It was with much trepidation that The Soccer Shop owners Lisa Turbeville and brother Mike Hernandez ordered more than 1,000 national team jerseys of most of the 32 nations competing in this year’s World Cup.
No doubt U.S. jerseys would sell, but those of Russia and Honduras?
They needn’t have worried. For the past three weeks, sales of jerseys, flags and soccer scarves at the MacDill Avenue store have rocketed. One customer drove from Naples for Costa Rica jerseys for him and his son. A Spring Hill man was ecstatic to find the Croatia national shirt in stock.
“We want it to be World Cup every two years,” Turbeville said. “It has been non-stop.”
Arguably the most-watched sporting event in the world, the World Cup kicks off today in Brazil with an opening ceremony followed by the host nation taking on Croatia. While still considered a minority sport in the United States, sports stores, bars and supporter groups across the Tampa Bay area are gearing up for the four-week soccer extravaganza and say interest in the sport the rest of the world knows as football has never been higher.
Sales of soccer merchandise are up 60 to 70 percent at the United World Soccer store in the Westfield Countryside Mall in Clearwater and its sister store in Brandon, said owner-manager Rob O’Nan.
The Countryside store expects to sell out of U.S. merchandise during the next few days, while Greek nationals from Tarpon Springs have snapped up the blue and white Greece national jerseys. Even the 24 Iran jerseys the store optimistically stocked have almost sold out.
O’Nan said that may be evidence that soccer is beginning to establish itself firmly as a major sport in America. Many of the generation of Americans who grew up playing soccer now watch the game and expose their children to it. Cable TV broadcasts of the best domestic soccer leagues from countries like England, Spain, Italy and Germany also are boosting the game’s popularity. Both Fox and NBC have broadcast English soccer games on their main network channels.
“I think it gets bigger each time; people understand the game better; they support the game better,” he said. “You see the attendances with Major League Soccer going up all the time and the growth of the Tampa Bay Rowdies.”
The raucous passion associated with soccer is likely to be more evident around Tampa Bay this year, too, with more bars planning to hold World Cup watch parties. That includes Yard of Ale Gastro Pub on Ulmerton Road in Largo, Old Northeast Tavern in St. Petersburg and The Pub at the International Plaza, where all 15 TVs are tuned to the event and plans to screen games via a large projector.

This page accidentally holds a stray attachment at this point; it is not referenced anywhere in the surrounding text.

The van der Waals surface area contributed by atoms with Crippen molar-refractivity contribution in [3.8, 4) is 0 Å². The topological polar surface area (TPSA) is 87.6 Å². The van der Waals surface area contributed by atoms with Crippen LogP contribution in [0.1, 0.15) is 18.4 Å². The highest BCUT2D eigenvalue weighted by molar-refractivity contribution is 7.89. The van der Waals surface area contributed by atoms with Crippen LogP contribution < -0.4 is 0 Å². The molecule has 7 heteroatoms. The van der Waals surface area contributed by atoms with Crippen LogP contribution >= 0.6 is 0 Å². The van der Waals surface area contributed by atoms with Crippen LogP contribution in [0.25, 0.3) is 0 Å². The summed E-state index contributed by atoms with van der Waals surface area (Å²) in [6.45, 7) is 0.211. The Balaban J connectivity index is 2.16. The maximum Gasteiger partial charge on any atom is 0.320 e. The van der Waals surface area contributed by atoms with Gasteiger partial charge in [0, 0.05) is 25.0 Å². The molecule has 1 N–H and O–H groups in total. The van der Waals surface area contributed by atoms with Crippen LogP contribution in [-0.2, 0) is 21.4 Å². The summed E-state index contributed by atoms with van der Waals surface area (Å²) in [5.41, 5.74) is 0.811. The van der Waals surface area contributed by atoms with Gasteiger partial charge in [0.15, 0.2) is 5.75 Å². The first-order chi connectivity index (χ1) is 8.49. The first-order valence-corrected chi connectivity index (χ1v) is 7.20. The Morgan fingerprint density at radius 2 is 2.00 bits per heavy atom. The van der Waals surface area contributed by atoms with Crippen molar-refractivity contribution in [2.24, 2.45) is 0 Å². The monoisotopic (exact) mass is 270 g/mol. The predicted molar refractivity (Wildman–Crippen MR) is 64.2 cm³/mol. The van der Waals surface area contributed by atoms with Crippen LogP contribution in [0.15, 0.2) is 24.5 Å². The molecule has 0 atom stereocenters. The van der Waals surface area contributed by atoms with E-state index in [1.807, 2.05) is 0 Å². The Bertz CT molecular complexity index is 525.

“Every single day there is a game, every TV will be monopolized by the World Cup,” General Manager Mike Diaz said.
Long established as a soccer gathering place, MacDinton’s in South Tampa and its sister bar in downtown St. Petersburg are bracing for large crowds for all 64 games of the tournament.
More than 700 people are expected to cram into the South Tampa MacDinton’s when the U.S National team plays its first game against Ghana at 6 p.m. Monday. In addition to TVs, the game will be shown on a 40-foot LED screen in the parking lot, General Manager Kevin Richardson said.
“It’s going to be fun; it’s going to be rowdy, especially for the American and English games,” he said. “If you think you’re the only Bosnian soccer fan in Tampa Bay, come to MacDinton’s and you’ll see that you’re not.”
Among those swelling the crowds at MacDinton’s in St. Petersburg on Monday will be Ralph’s Mob, the fanatic band of Tampa Bay Rowdies fans, and members of the Tampa chapter of American Outlaws, the unofficial supporters group of the U.S. national team.
The group has 130 chapters across the country, with more than 150 members in Tampa Bay. About 40 fans traveled last weekend to Jacksonville to watch the United States’ final World Cup preparation game, a 2-1 victory over Nigeria.
Chapter President Michael Tully, a 27-year-old who grew up playing baseball and works for a company that manufactures x-ray machines and metal detectors, is an example of new soccer fans who don’t see any difference between watching soccer and traditional American sports.
“The more you watch and understand the intricacies of the game, the more you understand why they call it the beautiful game,” he said. “We’ll be chanting and singing and pretty much trying to recreate the atmosphere in Brazil as much as possible while cheering on the Stars and Stripes.”
The World Cup also serves as a rallying event for communities of foreign nationals. Colombia fans, ecstatic at the country’s first appearance in a World Cup for 16 years, are expected to pack restaurants along Armenia Avenue. Mexican fans will gather at Tequila’s in Ybor City.
More than 40 members of the Tampa Bay British Expats group are expected to watch the England-Italy game at Yard of Ale Gastro Pub on Ulmerton Road on Saturday.
Outside the pub will be a Fiat and a Mini-Cooper placed bumper to bumper, a visual representation of the nationally rivalry arranged by group organizer John Crapper, who works for a car dealership.
For many older expats, the World Cup is a chance to feel connected to their homeland. Teams wear their national colors and national anthems are played before each game, rekindling long-dimmed patriotism, he said.
“It’s the camaraderie,” he said. “It’s the reliving of old experiences, a little bit of national pride.”